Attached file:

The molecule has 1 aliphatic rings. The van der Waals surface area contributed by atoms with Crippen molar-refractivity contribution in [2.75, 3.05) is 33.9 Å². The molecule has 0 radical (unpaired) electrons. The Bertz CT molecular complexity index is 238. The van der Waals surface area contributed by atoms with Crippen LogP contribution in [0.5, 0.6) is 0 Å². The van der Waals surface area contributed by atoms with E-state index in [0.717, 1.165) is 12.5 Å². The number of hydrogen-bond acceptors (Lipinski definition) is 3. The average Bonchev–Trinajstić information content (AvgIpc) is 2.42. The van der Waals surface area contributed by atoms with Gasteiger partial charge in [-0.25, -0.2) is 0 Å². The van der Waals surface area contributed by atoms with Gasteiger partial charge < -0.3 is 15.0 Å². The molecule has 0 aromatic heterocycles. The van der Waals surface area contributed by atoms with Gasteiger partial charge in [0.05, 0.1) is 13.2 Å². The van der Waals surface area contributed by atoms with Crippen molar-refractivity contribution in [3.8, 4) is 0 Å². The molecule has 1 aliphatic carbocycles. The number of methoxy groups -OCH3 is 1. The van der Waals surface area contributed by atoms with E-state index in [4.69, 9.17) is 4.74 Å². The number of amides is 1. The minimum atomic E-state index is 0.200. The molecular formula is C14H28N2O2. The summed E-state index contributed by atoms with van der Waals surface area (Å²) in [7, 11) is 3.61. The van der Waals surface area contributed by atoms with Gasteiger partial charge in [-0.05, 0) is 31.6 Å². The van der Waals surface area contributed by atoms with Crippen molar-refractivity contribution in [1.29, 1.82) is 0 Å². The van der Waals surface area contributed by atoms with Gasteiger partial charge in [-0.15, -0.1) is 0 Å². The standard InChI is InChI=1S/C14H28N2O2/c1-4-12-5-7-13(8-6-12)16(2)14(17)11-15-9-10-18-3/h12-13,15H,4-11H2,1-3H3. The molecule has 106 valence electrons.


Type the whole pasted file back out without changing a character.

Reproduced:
The molecule has 1 aliphatic rings. The van der Waals surface area contributed by atoms with Crippen molar-refractivity contribution in [2.75, 3.05) is 33.9 Å². The molecule has 0 radical (unpaired) electrons. The Bertz CT molecular complexity index is 238. The van der Waals surface area contributed by atoms with Crippen LogP contribution in [0.5, 0.6) is 0 Å². The van der Waals surface area contributed by atoms with E-state index in [0.717, 1.165) is 12.5 Å². The number of hydrogen-bond acceptors (Lipinski definition) is 3. The average Bonchev–Trinajstić information content (AvgIpc) is 2.42. The van der Waals surface area contributed by atoms with Gasteiger partial charge in [-0.25, -0.2) is 0 Å². The van der Waals surface area contributed by atoms with Gasteiger partial charge < -0.3 is 15.0 Å². The molecule has 0 aromatic heterocycles. The van der Waals surface area contributed by atoms with Gasteiger partial charge in [0.05, 0.1) is 13.2 Å². The van der Waals surface area contributed by atoms with Crippen molar-refractivity contribution in [3.8, 4) is 0 Å². The molecule has 1 aliphatic carbocycles. The number of methoxy groups -OCH3 is 1. The van der Waals surface area contributed by atoms with E-state index in [4.69, 9.17) is 4.74 Å². The number of amides is 1. The minimum atomic E-state index is 0.200. The molecular formula is C14H28N2O2. The summed E-state index contributed by atoms with van der Waals surface area (Å²) in [7, 11) is 3.61. The van der Waals surface area contributed by atoms with Gasteiger partial charge in [-0.05, 0) is 31.6 Å². The van der Waals surface area contributed by atoms with Crippen molar-refractivity contribution in [1.29, 1.82) is 0 Å². The van der Waals surface area contributed by atoms with Gasteiger partial charge in [-0.15, -0.1) is 0 Å². The standard InChI is InChI=1S/C14H28N2O2/c1-4-12-5-7-13(8-6-12)16(2)14(17)11-15-9-10-18-3/h12-13,15H,4-11H2,1-3H3. The molecule has 106 valence electrons.